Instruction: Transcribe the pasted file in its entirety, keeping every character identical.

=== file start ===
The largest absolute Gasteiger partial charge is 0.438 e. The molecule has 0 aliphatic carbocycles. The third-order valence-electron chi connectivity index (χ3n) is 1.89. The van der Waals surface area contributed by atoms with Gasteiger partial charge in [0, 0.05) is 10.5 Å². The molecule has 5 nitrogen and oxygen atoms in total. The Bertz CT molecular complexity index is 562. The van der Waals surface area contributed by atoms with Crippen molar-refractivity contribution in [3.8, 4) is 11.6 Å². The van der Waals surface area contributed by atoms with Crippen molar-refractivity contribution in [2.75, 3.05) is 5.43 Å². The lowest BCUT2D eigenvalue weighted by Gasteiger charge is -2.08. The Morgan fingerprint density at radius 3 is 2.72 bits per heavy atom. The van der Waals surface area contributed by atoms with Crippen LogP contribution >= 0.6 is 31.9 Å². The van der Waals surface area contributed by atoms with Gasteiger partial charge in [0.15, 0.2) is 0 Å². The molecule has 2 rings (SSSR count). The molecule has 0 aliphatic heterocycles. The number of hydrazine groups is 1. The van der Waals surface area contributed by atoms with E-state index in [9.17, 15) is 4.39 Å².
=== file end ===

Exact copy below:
The largest absolute Gasteiger partial charge is 0.438 e. The molecule has 0 aliphatic carbocycles. The third-order valence-electron chi connectivity index (χ3n) is 1.89. The van der Waals surface area contributed by atoms with Gasteiger partial charge in [0, 0.05) is 10.5 Å². The molecule has 5 nitrogen and oxygen atoms in total. The Bertz CT molecular complexity index is 562. The van der Waals surface area contributed by atoms with Crippen molar-refractivity contribution in [3.8, 4) is 11.6 Å². The van der Waals surface area contributed by atoms with Crippen molar-refractivity contribution in [2.75, 3.05) is 5.43 Å². The lowest BCUT2D eigenvalue weighted by Gasteiger charge is -2.08. The Morgan fingerprint density at radius 3 is 2.72 bits per heavy atom. The van der Waals surface area contributed by atoms with Crippen LogP contribution >= 0.6 is 31.9 Å². The van der Waals surface area contributed by atoms with Gasteiger partial charge in [0.15, 0.2) is 0 Å². The molecule has 2 rings (SSSR count). The molecule has 0 aliphatic heterocycles. The number of hydrazine groups is 1. The van der Waals surface area contributed by atoms with E-state index in [9.17, 15) is 4.39 Å².